If the kangaroo courts are so hunky-dory why all this:
Former judge backs repatriating Hicks. 04/08/2005. ABC News Online
[This is the print version of story http://www.abc.net.au/news/newsitems/200508/s1430050.htm]
Last Update: Thursday, August 4, 2005. 3:11pm (AEST)
Hicks has been held at Guantanamo Bay for almost four years. (ABC TV )
Former judge backs repatriating Hicks
Former High Court justice Mary Gaudron has added her voice to growing condemnation of the way Australian Guantanamo Bay detainee David Hicks is being treated.
Ms Gaudron says detaining Hicks for years without charge and having him subject to punishment without proper access to independent legal advice breaches international norms on human rights.
"It horrifies me to think that anyone could think that this is good enough. It simply isn't good enough," Ms Gaudron said.
Ms Gaudron says she agrees with a report by two academic lawyers at the University of New South Wales that it may be possible to try Hicks at home.
"As I understand it, he's been charged with conspiracy," she said.
"It's always been possible to charge a person in one country with conspiracy to do acts in another country if there is some relevant connection with the country in which the charge is brought.
"So it's not entirely obvious to me that he couldn't be dealt with in this country."
Hicks is due to be tried by a US military commission. The ABC has revealed in recent days that three prosecutors have left the commission because of concerns the process was rigged and unjust.
The US military lawyer defending Hicks, Michael Mori, says Prime Minister John Howard should not be confident that the US is dealing with Hicks fairly.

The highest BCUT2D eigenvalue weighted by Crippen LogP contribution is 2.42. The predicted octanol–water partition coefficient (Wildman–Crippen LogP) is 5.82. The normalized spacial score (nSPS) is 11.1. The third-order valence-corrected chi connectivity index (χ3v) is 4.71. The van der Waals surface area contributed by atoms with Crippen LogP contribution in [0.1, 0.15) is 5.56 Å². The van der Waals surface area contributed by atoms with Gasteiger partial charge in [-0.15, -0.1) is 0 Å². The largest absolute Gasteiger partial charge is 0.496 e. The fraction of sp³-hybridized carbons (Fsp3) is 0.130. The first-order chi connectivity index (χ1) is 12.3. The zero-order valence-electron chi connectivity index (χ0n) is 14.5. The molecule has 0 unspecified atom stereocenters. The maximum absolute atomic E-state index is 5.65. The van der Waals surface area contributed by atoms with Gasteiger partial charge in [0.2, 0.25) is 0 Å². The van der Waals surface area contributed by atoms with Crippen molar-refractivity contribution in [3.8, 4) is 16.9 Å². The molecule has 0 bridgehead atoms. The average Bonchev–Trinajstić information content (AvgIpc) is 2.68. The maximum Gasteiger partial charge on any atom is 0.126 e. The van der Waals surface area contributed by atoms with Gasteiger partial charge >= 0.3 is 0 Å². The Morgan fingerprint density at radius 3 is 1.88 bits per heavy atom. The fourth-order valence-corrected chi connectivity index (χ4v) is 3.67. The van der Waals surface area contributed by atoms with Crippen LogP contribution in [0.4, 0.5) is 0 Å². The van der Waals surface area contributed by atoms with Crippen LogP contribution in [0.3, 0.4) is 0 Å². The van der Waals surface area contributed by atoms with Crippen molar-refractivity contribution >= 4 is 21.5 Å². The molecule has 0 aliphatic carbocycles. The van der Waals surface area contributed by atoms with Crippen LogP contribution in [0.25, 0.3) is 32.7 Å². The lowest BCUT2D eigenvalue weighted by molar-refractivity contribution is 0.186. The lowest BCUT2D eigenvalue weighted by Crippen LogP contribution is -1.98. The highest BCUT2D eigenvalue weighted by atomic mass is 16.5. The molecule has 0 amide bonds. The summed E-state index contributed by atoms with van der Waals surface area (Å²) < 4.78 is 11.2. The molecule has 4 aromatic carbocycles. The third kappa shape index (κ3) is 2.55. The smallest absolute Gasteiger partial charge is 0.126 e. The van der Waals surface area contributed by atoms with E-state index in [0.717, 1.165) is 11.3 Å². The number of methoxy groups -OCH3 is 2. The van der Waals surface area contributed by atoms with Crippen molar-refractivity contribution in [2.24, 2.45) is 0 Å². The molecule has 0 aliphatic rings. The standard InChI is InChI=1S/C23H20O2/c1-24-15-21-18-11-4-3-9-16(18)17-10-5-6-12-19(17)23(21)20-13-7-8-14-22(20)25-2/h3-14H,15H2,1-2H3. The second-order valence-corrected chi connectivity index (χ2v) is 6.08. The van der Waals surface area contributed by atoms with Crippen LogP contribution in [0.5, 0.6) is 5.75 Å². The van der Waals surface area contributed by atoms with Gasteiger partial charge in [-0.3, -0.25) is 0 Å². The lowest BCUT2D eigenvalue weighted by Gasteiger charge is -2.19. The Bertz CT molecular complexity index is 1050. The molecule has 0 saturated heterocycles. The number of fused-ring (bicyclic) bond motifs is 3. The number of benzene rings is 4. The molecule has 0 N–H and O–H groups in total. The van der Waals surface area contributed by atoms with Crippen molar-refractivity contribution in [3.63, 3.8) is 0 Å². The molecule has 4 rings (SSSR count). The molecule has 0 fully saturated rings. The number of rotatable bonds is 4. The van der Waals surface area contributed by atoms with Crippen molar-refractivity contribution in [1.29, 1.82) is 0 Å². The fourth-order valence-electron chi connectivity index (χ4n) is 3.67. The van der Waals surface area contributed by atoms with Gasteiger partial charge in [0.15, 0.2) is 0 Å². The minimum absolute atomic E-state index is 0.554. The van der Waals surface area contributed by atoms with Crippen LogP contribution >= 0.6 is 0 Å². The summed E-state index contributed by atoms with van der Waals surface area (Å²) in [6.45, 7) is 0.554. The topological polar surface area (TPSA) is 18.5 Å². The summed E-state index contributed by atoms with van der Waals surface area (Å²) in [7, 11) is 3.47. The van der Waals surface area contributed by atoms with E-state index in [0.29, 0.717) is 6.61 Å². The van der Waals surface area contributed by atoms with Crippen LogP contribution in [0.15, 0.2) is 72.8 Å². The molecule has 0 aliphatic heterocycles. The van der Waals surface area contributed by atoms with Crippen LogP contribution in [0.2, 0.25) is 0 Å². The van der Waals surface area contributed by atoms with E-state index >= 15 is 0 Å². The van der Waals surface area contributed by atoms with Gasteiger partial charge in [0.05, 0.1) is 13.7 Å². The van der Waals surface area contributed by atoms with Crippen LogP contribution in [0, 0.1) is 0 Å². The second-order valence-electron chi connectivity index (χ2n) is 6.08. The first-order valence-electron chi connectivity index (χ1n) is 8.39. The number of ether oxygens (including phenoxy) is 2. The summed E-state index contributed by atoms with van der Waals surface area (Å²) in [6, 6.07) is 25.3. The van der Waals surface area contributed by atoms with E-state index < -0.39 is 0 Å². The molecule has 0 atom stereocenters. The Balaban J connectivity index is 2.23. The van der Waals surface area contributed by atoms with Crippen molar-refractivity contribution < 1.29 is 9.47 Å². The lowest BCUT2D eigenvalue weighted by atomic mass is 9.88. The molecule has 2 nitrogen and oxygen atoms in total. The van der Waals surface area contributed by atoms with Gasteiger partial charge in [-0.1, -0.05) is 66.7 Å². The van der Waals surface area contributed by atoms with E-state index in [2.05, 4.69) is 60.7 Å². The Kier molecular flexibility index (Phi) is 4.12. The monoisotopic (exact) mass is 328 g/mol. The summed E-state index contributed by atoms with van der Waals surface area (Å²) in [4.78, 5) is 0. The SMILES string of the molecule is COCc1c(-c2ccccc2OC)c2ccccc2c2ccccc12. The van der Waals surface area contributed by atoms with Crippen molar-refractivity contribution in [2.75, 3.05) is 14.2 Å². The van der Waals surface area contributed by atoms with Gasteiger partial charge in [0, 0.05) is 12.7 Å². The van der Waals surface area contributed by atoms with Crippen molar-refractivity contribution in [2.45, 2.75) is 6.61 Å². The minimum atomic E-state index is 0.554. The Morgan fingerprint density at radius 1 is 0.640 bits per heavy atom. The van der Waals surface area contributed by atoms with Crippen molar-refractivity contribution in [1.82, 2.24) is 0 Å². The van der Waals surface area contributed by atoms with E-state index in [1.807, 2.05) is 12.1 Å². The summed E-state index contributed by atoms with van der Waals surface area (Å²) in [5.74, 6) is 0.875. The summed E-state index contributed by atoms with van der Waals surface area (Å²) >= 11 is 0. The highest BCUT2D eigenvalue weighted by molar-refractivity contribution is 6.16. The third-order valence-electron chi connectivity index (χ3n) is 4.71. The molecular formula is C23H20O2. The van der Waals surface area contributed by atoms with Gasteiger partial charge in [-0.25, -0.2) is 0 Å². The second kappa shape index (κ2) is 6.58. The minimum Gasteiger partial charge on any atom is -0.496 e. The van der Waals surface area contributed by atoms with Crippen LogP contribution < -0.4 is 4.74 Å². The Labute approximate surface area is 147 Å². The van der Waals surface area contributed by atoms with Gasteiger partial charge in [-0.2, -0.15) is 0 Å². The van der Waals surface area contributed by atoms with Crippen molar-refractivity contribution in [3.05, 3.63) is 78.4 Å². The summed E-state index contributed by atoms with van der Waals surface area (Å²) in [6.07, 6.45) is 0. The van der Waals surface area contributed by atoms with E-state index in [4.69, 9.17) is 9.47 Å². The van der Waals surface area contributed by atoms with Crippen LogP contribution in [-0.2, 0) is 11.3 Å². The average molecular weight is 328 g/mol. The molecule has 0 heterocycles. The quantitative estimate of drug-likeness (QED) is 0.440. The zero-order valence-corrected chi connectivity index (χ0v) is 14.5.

Mr Howard has said the best way to achieve justice in Hicks's case is to go ahead with the US military commission, despite claims from within the US military that it is set up to ensure a conviction.
Major Mori says his client has made two preliminary appearances ahead of his trial and notes that observers from the US Bar Association and Human Rights Watch found those processes to be unfair as well.
"All of them came back and reported that the system was not working and it would not provide a fair trial but the Government completely ignored all of those reports," he said.
"So I'm not really sure what he's hoping to gain from having a trial, having more reports and then they'll just ignore those."
An Australian lawyer for Hicks says the Federal Government has also declined to give financial assistance for another Australian lawyer to assist in his case.
David McLeod was to be joined by a second lawyer to work as foreign legal consultants in Cuba to help Hicks's military defence team.
A spokesman for federal Attorney-General Philip Ruddock has told Mr McLeod that the Government cannot afford to help both lawyers.
Hicks turns 30 this Sunday, his fourth birthday in US detention.